The Hon. John William Perry AO QC
Recently Retired Justice of the Supreme Court of South Australia
Councillor, University of Adelaide 1995-2004
Born: 2 June 1937, Adelaide
Died: 7 May 2007, Adelaide
John Perry came from what he described as a "modest background", attending a local primary school in Adelaide's inner southwest and Adelaide Boy's High School before studying law and violin at the University of Adelaide. He was the son of immigrants - a Greek Cypriot father, Yannis Gabriel Pieris, and a Liverpudlian mother, Mildred Harwood. For his children's sake his father changed his name to Perry, something John in his later years regretted.
As a five-year-old boy he was drawn to playing the violin, continuing to tertiary level under Lloyd Davies at the Elder Conservatorium. There he also met and performed with Jennifer Mary Goode, a student pianist whom he married in 1958.
His mother had encouraged him to study law and, after graduating in 1958, he became a very successful lawyer, counsel and later judge. Musical interests, however, nourished him throughout his life. As a student he led the Elder Conservatorium Orchestra and played in the Adelaide Symphony Orchestra. He later led the Burnside Orchestra.
In 1957 he joined the legal firm that became Kelly & Co, becoming a full partner in 1963 and finally Managing Partner. There he nurtured South Australia's current Chief Justice John Doyle AC as his articled clerk. John joined Bar Chambers, Adelaide's first independent barristers' chambers, upon his appointment as Queens Counsel. He continued as a barrister until his appointment to the Supreme Court in March 1988.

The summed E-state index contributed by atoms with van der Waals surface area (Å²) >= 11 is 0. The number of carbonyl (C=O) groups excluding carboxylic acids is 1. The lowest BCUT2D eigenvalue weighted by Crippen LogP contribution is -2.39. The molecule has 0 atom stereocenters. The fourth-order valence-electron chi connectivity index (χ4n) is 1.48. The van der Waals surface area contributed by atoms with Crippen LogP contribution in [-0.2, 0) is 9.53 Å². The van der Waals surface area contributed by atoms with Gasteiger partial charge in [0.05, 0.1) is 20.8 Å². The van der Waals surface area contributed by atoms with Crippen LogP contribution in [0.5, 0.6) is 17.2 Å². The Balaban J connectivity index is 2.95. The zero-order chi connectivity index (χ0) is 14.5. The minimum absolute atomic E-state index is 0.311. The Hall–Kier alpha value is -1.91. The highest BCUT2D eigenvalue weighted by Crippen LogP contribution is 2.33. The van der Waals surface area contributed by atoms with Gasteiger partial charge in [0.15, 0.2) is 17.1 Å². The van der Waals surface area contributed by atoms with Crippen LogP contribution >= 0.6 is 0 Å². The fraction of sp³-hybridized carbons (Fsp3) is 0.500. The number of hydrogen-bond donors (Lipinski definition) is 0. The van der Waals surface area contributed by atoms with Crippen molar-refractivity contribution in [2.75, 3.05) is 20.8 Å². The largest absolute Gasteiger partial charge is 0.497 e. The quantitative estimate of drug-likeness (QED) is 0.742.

Applying a strong sense of fairness towards people of widely varying ethnic backgrounds, John encouraged them to see themselves as part of, not separate, from the Australian community. In 1999 he joined Amnesty International and further developed his interest in human rights law. He was a Foundation Member of the Council of Civil Liberties and an active member of the Multicultural Forum of South Australia for over 10 years.
John had a strong sense of duty as a lawyer, judge and citizen. In addition to presiding over about 2,000 cases in the Court, he sat on many tribunals and councils. He was a member of the Council of the Law Society of SA during 1971-1985, its President in 1984-85.
He was also Chair of the Commonwealth Committee on Discrimination in Employment and Occupation, and was responsible for the establishment of the Legal Practitioners Education and Admissions Council of South Australia. He participated in the onerous task of drafting uniform legal admission rules for Australia in order to address the problems raised by the differences in the rules of the various states and territories. His membership of other bodies included the Legal Services Commission and the Law Reform Committee of South Australia. One of his last tasks was to chair the State Electoral Boundaries Commission. His report was ground-breaking in various respects which he considered were vital to maintaining confidence in the democratic process.
He was passionate about the value of education and, in particular, an advocate for the importance of ensuring that students had access to tertiary education irrespective of their ethnic or economic backgrounds.
His very active membership of the University's Law Faculty led to his election to the University Council for eight years from 1997, and the External Advisory Board of the Elder Conservatorium.
On Australia Day 2007 John became an Officer of the Order of Australia (AO). When he retired on 2 April 2007 he had been the longest serving Judge (19 years) on the then Supreme Court bench, the last period being as Senior Puisne Judge of the Court.
John Perry gave hugely to his community. He is survived by his wife, sons Michael and Julian, daughter Melissa, two daughters-in-law and five grandchildren.
Contributed by Philip Fargher, a friend of John Perry's for nearly 50 years